President Bush will use the State of the Union address to promote "health savings accounts" as a solution to America's health care crisis. Health savings accounts (HSAs) were dramatically expanded in the 2003 Medicare prescription drug bill. Generally speaking, they are tax-free savings accounts combined with high-deductible insurance policies that people obtain through their employers or buy independently from insurance companies. "In exchange for paying at least the first $1,050 of their medical expenses each year (or for families, a deductible of the first $2,100), consumers are supposed to benefit in two ways: lower monthly premiums and the ability to put pretax dollars into a savings account that grows tax-free." But, multiple studies http://www.cmwf.org/publications/pub...?doc_id=274002 have shown that HSAs are likely to increase the number of uninsured and increase health care costs, http://press.arrivenet.com/politics/...hp/729495.html all while costing taxpayers http://www.cbpp.org/5-10-04health-pr.htm tens of billions of dollars. In other words, President Bush is proposing to do for health care what he's already tried with Social Security -- placing more of the cost burden on individuals, while making the system more attractive to the wealthy but less effective for ordinary Americans who need health coverage most.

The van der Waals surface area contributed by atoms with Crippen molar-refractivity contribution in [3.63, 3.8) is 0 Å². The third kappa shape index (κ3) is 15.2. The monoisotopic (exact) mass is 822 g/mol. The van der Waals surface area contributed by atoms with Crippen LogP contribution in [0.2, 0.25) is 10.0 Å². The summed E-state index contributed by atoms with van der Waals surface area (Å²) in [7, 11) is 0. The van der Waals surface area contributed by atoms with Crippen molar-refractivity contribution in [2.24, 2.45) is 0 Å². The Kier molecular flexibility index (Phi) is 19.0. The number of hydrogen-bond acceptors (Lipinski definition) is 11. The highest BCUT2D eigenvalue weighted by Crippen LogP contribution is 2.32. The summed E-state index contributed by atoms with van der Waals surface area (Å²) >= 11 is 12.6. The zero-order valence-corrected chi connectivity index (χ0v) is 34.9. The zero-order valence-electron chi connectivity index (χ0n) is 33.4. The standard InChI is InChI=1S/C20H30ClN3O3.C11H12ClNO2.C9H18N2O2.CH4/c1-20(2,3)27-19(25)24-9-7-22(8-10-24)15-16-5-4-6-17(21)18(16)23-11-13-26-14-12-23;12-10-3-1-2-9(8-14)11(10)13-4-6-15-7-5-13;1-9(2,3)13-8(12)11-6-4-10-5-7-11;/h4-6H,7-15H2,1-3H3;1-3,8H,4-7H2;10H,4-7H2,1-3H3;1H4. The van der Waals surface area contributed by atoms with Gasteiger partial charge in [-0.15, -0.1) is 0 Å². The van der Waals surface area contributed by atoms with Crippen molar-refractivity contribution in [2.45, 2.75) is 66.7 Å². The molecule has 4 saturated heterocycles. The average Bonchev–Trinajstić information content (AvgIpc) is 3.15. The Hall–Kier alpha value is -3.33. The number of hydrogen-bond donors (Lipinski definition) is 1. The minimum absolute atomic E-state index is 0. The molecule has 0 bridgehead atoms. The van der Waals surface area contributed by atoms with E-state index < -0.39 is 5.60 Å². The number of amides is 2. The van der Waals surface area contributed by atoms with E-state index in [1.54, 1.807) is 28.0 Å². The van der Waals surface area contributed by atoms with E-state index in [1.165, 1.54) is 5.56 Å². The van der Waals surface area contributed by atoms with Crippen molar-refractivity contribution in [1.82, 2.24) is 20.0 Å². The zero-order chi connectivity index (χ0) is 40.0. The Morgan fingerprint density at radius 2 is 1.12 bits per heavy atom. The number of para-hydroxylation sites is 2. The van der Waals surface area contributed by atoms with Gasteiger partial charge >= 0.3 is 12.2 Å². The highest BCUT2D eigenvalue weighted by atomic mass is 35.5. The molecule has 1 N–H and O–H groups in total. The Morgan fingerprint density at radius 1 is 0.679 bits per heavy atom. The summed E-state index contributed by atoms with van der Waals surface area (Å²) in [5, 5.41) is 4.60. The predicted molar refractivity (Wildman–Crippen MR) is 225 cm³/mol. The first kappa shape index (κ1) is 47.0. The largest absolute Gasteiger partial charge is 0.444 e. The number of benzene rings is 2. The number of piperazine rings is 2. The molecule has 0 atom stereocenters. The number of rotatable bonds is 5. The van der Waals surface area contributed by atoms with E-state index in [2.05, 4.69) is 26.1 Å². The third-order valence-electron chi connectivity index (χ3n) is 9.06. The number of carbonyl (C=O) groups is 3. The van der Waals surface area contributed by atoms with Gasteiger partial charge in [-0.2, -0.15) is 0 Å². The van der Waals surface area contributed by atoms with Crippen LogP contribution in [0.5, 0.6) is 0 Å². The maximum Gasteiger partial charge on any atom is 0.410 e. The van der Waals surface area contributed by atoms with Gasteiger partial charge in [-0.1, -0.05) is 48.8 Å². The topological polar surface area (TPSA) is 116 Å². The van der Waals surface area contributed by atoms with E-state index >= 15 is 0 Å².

Last edited by sojustask; 02-01-2006 at 06:32 PM.

  2. #2
    Join Date
    Feb 2005

    Re: Bush Begins To Grow Up?